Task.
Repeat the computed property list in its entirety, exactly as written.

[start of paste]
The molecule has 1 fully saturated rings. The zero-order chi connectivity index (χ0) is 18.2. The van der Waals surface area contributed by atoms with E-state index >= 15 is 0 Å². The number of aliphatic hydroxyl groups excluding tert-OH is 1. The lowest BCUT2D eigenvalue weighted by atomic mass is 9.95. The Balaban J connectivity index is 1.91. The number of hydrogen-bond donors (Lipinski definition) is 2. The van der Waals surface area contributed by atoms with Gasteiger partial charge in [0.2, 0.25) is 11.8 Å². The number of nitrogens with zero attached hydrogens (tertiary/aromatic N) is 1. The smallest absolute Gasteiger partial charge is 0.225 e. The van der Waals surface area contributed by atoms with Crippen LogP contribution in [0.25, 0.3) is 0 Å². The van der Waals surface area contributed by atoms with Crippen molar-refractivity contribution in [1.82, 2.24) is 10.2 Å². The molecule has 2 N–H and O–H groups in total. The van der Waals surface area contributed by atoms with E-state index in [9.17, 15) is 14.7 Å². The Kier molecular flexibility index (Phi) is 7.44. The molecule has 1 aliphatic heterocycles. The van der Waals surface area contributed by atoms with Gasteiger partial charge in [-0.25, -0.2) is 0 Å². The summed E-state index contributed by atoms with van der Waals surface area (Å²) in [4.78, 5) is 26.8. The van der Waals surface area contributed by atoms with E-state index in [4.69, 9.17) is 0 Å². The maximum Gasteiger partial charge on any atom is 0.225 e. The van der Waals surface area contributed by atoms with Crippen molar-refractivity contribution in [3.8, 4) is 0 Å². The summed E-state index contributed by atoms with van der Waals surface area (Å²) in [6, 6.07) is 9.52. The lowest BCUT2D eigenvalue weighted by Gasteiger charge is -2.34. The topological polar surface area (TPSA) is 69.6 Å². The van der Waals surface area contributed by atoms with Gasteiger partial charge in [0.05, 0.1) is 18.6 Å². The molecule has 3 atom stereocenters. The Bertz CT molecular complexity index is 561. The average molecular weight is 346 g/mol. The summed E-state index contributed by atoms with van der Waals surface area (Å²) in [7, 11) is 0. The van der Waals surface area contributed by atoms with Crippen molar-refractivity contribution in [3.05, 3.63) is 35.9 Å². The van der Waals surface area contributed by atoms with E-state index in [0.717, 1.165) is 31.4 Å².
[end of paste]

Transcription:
The molecule has 1 fully saturated rings. The zero-order chi connectivity index (χ0) is 18.2. The van der Waals surface area contributed by atoms with E-state index >= 15 is 0 Å². The number of aliphatic hydroxyl groups excluding tert-OH is 1. The lowest BCUT2D eigenvalue weighted by atomic mass is 9.95. The Balaban J connectivity index is 1.91. The number of hydrogen-bond donors (Lipinski definition) is 2. The van der Waals surface area contributed by atoms with Gasteiger partial charge in [0.2, 0.25) is 11.8 Å². The number of nitrogens with zero attached hydrogens (tertiary/aromatic N) is 1. The smallest absolute Gasteiger partial charge is 0.225 e. The van der Waals surface area contributed by atoms with Crippen LogP contribution in [0.25, 0.3) is 0 Å². The van der Waals surface area contributed by atoms with Crippen molar-refractivity contribution in [1.82, 2.24) is 10.2 Å². The molecule has 2 N–H and O–H groups in total. The van der Waals surface area contributed by atoms with E-state index in [9.17, 15) is 14.7 Å². The Kier molecular flexibility index (Phi) is 7.44. The molecule has 1 aliphatic heterocycles. The van der Waals surface area contributed by atoms with Gasteiger partial charge in [-0.25, -0.2) is 0 Å². The summed E-state index contributed by atoms with van der Waals surface area (Å²) in [4.78, 5) is 26.8. The van der Waals surface area contributed by atoms with E-state index in [4.69, 9.17) is 0 Å². The maximum Gasteiger partial charge on any atom is 0.225 e. The van der Waals surface area contributed by atoms with Crippen molar-refractivity contribution in [3.8, 4) is 0 Å². The summed E-state index contributed by atoms with van der Waals surface area (Å²) in [6, 6.07) is 9.52. The lowest BCUT2D eigenvalue weighted by Gasteiger charge is -2.34. The topological polar surface area (TPSA) is 69.6 Å². The van der Waals surface area contributed by atoms with Gasteiger partial charge in [0.05, 0.1) is 18.6 Å². The molecule has 3 atom stereocenters. The Bertz CT molecular complexity index is 561. The average molecular weight is 346 g/mol. The summed E-state index contributed by atoms with van der Waals surface area (Å²) in [7, 11) is 0. The van der Waals surface area contributed by atoms with Crippen molar-refractivity contribution in [3.05, 3.63) is 35.9 Å². The van der Waals surface area contributed by atoms with E-state index in [0.717, 1.165) is 31.4 Å².